"An exhaustively researched and meticulously detailed biography of Black Elk . . . Drawing on new material culled from interviews with members of Black Elk’s family, Jackson presents the Native American mystic’s life as a story rather than as a dry historical record, offering vivid accounts of historical events at which Black Elk was present . . . Jackson’s account of the great medicine man’s life, legacy, and spiritual journey is especially timely." —Spirituality and Health magazine
"Joe Jackson argues convincingly that Black Elk's life offers rare, substantial evidence of accurate Native American history as opposed to popular mythology and deserves ongoing attention as such . . . It's a colorful story, too . . . Black Elk displays a Gump-like tendency to rub shoulders with the famous, most notably when he joins Buffalo Bill's Wild West Show and finds himself in England performing for Queen Victoria." —Jeff Guinn, The Dallas Morning News
"[A] stirring, wide-ranging biography of the Sioux elder whose testimonials underlay ‘one of the twentieth century’s most important documents on Native American culture’ . . . Jackson surveys a broad swath of world history to place the Lakota spiritual leader in that terribly eventful context, and he does excellent work in doing so . . . [Black Elk is] of much literary and historical merit and a fine addition to the shelves of anyone interested in this part of America’s unhappy past." —Kirkus Reviews (starred review)
"Jackson's enlightening account of this influential Sioux leader, whose life encompassed many landmark events of the tumultuous years of U.S. western expansion, leaves the reader in awe of Black Elk's struggle to help his people preserve their culture as their traditions, religion, and education were under constant and brutal attack." —Deborah Donovan, Booklist (starred review)
"Jackson panoramically renders a narrative as majestic as the American West in this fine account of the life of Black Elk, an Oglala Lakota holy man. With compassion and clarity, Jackson portrays Black Elk as a man haunted by his inability to make sense of the 'Great Vision' that came to him as a child . . . He brilliantly frames it with an incisive discussion of the creation of John Neihardt’s 1932 as-told-to-book, Black Elk Speaks. Jackson digs into Native American culture and what it meant for Black Elk to be a holy man, especially in light of his 1904 conversion to Catholicism. He has produced a major contribution to Native American history." —Publishers Weekly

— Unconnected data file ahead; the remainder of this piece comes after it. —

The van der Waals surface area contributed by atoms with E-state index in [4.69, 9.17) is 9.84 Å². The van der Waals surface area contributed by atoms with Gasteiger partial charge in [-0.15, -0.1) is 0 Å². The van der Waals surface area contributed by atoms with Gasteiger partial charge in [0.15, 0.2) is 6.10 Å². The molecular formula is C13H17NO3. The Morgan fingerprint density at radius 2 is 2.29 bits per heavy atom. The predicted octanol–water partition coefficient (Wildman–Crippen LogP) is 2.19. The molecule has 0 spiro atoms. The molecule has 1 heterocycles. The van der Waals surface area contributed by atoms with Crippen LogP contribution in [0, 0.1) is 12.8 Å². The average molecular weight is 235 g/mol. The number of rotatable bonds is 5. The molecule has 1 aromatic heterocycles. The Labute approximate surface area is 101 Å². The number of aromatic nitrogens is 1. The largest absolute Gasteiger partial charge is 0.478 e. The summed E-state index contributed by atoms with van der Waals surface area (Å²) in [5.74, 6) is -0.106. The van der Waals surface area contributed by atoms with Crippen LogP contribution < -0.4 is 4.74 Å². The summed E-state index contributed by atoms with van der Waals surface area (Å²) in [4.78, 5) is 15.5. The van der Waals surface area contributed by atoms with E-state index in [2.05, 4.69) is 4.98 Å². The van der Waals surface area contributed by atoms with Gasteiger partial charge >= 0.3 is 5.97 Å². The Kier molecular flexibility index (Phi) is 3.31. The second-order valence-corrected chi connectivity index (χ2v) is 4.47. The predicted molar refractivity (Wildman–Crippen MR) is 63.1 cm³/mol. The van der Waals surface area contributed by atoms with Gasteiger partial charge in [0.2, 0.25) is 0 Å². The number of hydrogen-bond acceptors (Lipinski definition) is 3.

"Now readers can rediscover the real Black Elk and the wise, haunted book that bears his name. Jackson’s biography . . . brings long-lost events into sharp focus, both before and after the birth of what Jackson calls ‘one of the twentieth century’s most important documents on Native American culture’ . . . A timely addition to a rich and troubled history." —Gregory McNamee, Kirkus Reviews "Interviews and Profiles"
"Sweeping in scope . . . Joe Jackson does a magnificent job of relating, explaining and commenting on [Black Elk’s] life in what is by far the most comprehensive biography of its subject to date. Jackson portrays Native Americans with a clear-eyed sympathy that avoids sentimentality, bringing historical figures such as Crazy Horse, Red Cloud and Sitting Bull to life and providing fascinating insights into Indian life, culture and, most notably, religion." —Timothy J. Lockhart, The Virginian-Pilot
"A masterpiece of American biographical reconstruction . . . Black Elk is an unapologetically sympathetic biography, for all its wide-ranging source-work. But even sinners need some sympathy, especially when it’s as smart as the sympathy offered here." —Steve Donoghue, Open Letters Monthly
"The holy man reconstructed in this nuanced, revisionist story was . . . one of American history's great voices for social justice . . . Jackson's prodigiously researched narrative excels at parsing . . . controversies." —Ann Neumann, The Baffler
"Thorough and engrossing . . . Jackson’s storytelling is nuanced and exciting, and readers will gain a deeper understanding of Black Elk’s life and the mark he left on history." —Elizabeth Rowe, Bookish
"Jackson’s fascinating biography tells the true story of this American holy man." —Tom Beer, Newsday
"Joe Jackson has penned an extraordinary history of Lakota warfare with the United States wrapped around a thorough biography of the legendary Black Elk. Outstanding." —Robert M. Utley, author of The Lance and the Shield: The Life and Times of Sitting Bull
"In Black Elk, Joe Jackson paints a vivid portrait of a figure that has often been shrouded in shadows. This extraordinary book will transform the way readers think about the history of the United States and its indigenous peoples." —Ari Kelman, author of A Misplaced Massacre: Struggling Over the Memory of Sand Creek, winner of the Bancroft Prize